As he helps his customers in Freeport, Khadhim Al-Inezi couldn't be more thankful. His homeland, at last, is free.
"This Thanksgiving is different to me, because I feel like I have two countries to celebrate for, and I got Iraq and I got United States," Al-Inezi said.
The holiday will be especially memorable for Al-Inezi and 25 other area Iraqis. In January, the group put their personal stake in Iraq's emerging democracy, casting these historic ballots in Chicago. Now, for this Thanksgiving, Iraqis here and abroad say they have more pride and patriotism.
"I think we feel more freedom. Now you can talk about anybody in the government, and we feel we are building our government big and strong," Al-Inezi said.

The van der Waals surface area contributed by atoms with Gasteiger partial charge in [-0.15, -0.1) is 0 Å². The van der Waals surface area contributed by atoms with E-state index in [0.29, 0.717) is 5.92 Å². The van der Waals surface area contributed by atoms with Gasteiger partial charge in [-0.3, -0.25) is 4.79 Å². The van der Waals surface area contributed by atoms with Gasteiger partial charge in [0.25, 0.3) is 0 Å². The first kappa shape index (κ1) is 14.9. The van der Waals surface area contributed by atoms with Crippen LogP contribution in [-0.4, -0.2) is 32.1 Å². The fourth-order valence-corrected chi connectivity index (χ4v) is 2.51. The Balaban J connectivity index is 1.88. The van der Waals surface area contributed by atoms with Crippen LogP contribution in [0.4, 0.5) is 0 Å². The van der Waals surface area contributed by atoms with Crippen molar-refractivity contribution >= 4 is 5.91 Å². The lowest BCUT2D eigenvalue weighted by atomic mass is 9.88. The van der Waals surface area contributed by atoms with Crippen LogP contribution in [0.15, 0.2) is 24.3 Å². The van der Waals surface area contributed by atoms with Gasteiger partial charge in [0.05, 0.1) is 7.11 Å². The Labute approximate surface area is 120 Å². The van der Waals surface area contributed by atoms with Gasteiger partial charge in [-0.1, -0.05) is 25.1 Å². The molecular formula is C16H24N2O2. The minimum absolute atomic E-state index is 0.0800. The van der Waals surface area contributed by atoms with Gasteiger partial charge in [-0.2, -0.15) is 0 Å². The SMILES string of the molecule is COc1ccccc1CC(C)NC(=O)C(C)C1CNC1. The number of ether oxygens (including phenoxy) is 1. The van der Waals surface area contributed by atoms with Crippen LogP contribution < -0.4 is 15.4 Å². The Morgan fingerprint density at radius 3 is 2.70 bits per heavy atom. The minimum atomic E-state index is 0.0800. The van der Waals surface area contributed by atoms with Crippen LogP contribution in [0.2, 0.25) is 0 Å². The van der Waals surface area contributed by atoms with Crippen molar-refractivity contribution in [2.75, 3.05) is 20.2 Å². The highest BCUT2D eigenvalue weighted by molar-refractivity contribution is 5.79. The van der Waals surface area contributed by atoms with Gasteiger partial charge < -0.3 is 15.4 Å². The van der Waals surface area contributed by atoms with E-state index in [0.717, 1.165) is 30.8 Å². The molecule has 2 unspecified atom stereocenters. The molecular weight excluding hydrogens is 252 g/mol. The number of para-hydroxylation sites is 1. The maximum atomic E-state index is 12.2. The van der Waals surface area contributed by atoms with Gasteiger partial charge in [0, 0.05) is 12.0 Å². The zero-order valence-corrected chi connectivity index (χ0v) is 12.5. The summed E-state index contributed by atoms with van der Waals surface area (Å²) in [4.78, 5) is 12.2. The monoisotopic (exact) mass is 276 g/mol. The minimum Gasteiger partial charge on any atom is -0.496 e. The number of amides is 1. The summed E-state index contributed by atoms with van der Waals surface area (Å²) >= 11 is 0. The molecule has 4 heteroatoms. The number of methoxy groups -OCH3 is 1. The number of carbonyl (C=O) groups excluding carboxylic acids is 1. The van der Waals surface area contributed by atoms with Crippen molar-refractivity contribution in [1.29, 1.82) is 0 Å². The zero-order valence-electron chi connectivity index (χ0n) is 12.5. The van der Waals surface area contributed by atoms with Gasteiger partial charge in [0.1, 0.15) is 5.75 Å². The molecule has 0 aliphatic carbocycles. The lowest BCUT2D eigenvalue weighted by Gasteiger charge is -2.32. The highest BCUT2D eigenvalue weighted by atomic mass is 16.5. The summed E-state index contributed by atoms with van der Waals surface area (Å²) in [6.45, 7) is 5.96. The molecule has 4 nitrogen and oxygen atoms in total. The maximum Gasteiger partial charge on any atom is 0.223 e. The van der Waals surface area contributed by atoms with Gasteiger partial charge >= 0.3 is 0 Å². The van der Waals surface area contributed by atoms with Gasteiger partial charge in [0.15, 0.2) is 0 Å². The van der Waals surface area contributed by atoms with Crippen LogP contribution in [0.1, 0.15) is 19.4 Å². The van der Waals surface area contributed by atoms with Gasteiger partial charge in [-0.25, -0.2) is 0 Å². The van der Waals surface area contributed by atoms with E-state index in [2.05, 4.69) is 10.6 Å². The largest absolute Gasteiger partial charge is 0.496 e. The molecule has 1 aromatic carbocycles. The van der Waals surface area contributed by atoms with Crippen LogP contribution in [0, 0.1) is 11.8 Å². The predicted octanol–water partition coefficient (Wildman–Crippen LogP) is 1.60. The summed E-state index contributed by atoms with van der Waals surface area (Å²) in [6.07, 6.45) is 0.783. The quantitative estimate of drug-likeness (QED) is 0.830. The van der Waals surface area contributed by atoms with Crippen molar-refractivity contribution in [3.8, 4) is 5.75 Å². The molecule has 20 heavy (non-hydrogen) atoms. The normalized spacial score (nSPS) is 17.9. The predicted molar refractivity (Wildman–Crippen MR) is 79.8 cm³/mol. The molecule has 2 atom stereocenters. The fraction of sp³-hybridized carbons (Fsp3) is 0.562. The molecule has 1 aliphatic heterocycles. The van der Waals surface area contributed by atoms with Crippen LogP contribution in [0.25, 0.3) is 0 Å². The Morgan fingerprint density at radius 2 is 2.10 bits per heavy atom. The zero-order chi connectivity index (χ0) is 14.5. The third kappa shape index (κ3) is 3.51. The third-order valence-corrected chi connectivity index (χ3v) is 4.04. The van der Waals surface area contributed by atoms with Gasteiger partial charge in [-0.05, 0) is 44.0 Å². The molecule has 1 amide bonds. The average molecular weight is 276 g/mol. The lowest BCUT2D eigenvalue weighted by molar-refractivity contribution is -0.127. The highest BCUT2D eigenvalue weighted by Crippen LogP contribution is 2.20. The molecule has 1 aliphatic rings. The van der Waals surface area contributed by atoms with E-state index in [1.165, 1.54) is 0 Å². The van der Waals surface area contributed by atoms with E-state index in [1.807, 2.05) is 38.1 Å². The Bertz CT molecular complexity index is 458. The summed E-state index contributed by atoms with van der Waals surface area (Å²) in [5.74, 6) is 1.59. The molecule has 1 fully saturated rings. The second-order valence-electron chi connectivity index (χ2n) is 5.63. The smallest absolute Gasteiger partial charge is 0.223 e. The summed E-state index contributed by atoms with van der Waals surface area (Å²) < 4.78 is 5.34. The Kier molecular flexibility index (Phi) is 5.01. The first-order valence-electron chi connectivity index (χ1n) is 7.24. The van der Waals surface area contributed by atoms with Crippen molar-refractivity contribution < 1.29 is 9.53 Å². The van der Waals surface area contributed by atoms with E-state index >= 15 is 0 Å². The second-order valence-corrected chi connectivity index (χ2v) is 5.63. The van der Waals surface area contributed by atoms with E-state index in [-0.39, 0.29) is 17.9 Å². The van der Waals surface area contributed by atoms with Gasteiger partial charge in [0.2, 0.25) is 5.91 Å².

Al-Inezi spent two months in Southern Iraq this fall. He says while the there's still much work to be done, Al-Inezi is excited an American tradition of thanks is being passed on, and shared back home.
"It's going to be something special for the army, for the Iraqi Army. They are going to celebrate with the United States Army, they are going to celebrate together, they are going to eat, sit and talk, and eat together," Al-Inezi said.
And like the Native Americans and Pilgrims nearly four hundred years ago, two nations, two cultures will again unite and give thanks, a thanks for freedom.